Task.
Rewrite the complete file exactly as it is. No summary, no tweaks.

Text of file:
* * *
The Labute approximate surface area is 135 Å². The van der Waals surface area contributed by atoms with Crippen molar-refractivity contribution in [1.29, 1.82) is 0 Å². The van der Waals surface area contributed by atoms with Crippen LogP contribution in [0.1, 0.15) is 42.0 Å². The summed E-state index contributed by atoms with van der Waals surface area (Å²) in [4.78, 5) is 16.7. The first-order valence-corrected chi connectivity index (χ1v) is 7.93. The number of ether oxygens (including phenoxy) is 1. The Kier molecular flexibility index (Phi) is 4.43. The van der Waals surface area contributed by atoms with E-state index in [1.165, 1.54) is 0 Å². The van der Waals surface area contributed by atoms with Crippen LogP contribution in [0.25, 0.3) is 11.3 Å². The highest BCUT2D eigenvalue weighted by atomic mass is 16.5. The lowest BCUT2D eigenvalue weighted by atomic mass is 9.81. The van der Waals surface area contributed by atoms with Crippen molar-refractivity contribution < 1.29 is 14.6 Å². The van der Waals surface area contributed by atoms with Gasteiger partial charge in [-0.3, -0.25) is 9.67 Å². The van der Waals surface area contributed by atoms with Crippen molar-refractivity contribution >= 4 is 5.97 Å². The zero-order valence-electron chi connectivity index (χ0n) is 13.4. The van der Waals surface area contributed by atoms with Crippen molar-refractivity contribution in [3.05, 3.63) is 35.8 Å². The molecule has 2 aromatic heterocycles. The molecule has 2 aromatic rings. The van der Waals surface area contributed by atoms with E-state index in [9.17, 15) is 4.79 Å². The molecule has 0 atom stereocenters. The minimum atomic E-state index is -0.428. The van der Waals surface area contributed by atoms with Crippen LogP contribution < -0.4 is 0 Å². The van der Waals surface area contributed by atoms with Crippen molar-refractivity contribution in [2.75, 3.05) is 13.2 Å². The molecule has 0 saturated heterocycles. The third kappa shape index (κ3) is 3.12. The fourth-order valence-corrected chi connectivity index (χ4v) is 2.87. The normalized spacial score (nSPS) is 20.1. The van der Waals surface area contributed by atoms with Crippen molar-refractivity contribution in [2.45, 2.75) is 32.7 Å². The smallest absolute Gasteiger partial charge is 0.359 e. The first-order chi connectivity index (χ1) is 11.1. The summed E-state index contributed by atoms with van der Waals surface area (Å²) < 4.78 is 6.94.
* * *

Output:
The Labute approximate surface area is 135 Å². The van der Waals surface area contributed by atoms with Crippen molar-refractivity contribution in [1.29, 1.82) is 0 Å². The van der Waals surface area contributed by atoms with Crippen LogP contribution in [0.1, 0.15) is 42.0 Å². The summed E-state index contributed by atoms with van der Waals surface area (Å²) in [4.78, 5) is 16.7. The first-order valence-corrected chi connectivity index (χ1v) is 7.93. The number of ether oxygens (including phenoxy) is 1. The Kier molecular flexibility index (Phi) is 4.43. The van der Waals surface area contributed by atoms with E-state index in [1.165, 1.54) is 0 Å². The van der Waals surface area contributed by atoms with Crippen LogP contribution in [0.25, 0.3) is 11.3 Å². The highest BCUT2D eigenvalue weighted by atomic mass is 16.5. The lowest BCUT2D eigenvalue weighted by atomic mass is 9.81. The van der Waals surface area contributed by atoms with Crippen molar-refractivity contribution < 1.29 is 14.6 Å². The van der Waals surface area contributed by atoms with Gasteiger partial charge in [-0.3, -0.25) is 9.67 Å². The van der Waals surface area contributed by atoms with Crippen molar-refractivity contribution >= 4 is 5.97 Å². The zero-order valence-electron chi connectivity index (χ0n) is 13.4. The van der Waals surface area contributed by atoms with Crippen molar-refractivity contribution in [3.05, 3.63) is 35.8 Å². The molecule has 2 aromatic heterocycles. The molecule has 2 aromatic rings. The van der Waals surface area contributed by atoms with E-state index in [9.17, 15) is 4.79 Å². The molecule has 0 atom stereocenters. The minimum atomic E-state index is -0.428. The van der Waals surface area contributed by atoms with Crippen LogP contribution < -0.4 is 0 Å². The van der Waals surface area contributed by atoms with Crippen molar-refractivity contribution in [2.75, 3.05) is 13.2 Å². The molecule has 0 saturated heterocycles. The third kappa shape index (κ3) is 3.12. The fourth-order valence-corrected chi connectivity index (χ4v) is 2.87. The normalized spacial score (nSPS) is 20.1. The van der Waals surface area contributed by atoms with Crippen molar-refractivity contribution in [2.45, 2.75) is 32.7 Å². The smallest absolute Gasteiger partial charge is 0.359 e. The first-order chi connectivity index (χ1) is 11.1. The summed E-state index contributed by atoms with van der Waals surface area (Å²) < 4.78 is 6.94.